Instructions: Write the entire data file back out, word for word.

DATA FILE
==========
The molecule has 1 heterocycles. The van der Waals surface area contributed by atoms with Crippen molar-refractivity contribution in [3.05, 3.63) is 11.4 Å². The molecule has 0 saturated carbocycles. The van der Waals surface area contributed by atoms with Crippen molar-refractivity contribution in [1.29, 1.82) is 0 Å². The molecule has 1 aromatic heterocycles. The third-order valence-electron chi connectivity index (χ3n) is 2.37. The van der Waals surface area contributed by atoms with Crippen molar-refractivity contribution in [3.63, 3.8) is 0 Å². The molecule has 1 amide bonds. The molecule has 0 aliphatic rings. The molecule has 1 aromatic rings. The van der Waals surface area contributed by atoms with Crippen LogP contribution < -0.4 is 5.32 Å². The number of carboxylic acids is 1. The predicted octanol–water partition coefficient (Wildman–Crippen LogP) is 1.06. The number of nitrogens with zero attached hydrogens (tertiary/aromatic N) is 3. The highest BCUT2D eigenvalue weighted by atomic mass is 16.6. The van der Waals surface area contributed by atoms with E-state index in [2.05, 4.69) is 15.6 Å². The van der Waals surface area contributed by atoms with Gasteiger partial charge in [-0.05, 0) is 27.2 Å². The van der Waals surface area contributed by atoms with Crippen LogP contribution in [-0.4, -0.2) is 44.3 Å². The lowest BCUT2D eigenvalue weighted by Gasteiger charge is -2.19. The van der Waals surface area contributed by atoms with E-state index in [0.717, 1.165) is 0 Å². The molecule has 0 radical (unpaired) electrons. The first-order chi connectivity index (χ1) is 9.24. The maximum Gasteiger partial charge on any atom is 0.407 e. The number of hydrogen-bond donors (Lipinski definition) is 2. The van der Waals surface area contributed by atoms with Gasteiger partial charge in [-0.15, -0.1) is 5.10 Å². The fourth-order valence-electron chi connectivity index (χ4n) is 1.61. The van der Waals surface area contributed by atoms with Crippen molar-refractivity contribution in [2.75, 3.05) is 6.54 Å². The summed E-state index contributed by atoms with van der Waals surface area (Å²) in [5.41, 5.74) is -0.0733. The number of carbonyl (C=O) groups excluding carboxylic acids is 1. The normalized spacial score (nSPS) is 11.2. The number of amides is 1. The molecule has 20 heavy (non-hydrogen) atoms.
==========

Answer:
The molecule has 1 heterocycles. The van der Waals surface area contributed by atoms with Crippen molar-refractivity contribution in [3.05, 3.63) is 11.4 Å². The molecule has 0 saturated carbocycles. The van der Waals surface area contributed by atoms with Crippen molar-refractivity contribution in [1.29, 1.82) is 0 Å². The molecule has 1 aromatic heterocycles. The third-order valence-electron chi connectivity index (χ3n) is 2.37. The van der Waals surface area contributed by atoms with Crippen molar-refractivity contribution in [3.63, 3.8) is 0 Å². The molecule has 1 amide bonds. The molecule has 0 aliphatic rings. The molecule has 1 aromatic rings. The van der Waals surface area contributed by atoms with Crippen LogP contribution < -0.4 is 5.32 Å². The number of carboxylic acids is 1. The predicted octanol–water partition coefficient (Wildman–Crippen LogP) is 1.06. The number of nitrogens with zero attached hydrogens (tertiary/aromatic N) is 3. The highest BCUT2D eigenvalue weighted by atomic mass is 16.6. The van der Waals surface area contributed by atoms with E-state index in [2.05, 4.69) is 15.6 Å². The van der Waals surface area contributed by atoms with Gasteiger partial charge in [-0.05, 0) is 27.2 Å². The van der Waals surface area contributed by atoms with Crippen LogP contribution in [-0.4, -0.2) is 44.3 Å². The lowest BCUT2D eigenvalue weighted by Gasteiger charge is -2.19. The van der Waals surface area contributed by atoms with E-state index in [0.717, 1.165) is 0 Å². The molecule has 0 radical (unpaired) electrons. The first-order chi connectivity index (χ1) is 9.24. The maximum Gasteiger partial charge on any atom is 0.407 e. The number of hydrogen-bond donors (Lipinski definition) is 2. The van der Waals surface area contributed by atoms with Gasteiger partial charge in [-0.15, -0.1) is 5.10 Å². The fourth-order valence-electron chi connectivity index (χ4n) is 1.61. The van der Waals surface area contributed by atoms with Crippen molar-refractivity contribution in [2.75, 3.05) is 6.54 Å². The summed E-state index contributed by atoms with van der Waals surface area (Å²) in [5.41, 5.74) is -0.0733. The number of carbonyl (C=O) groups excluding carboxylic acids is 1. The normalized spacial score (nSPS) is 11.2. The number of amides is 1. The molecule has 20 heavy (non-hydrogen) atoms.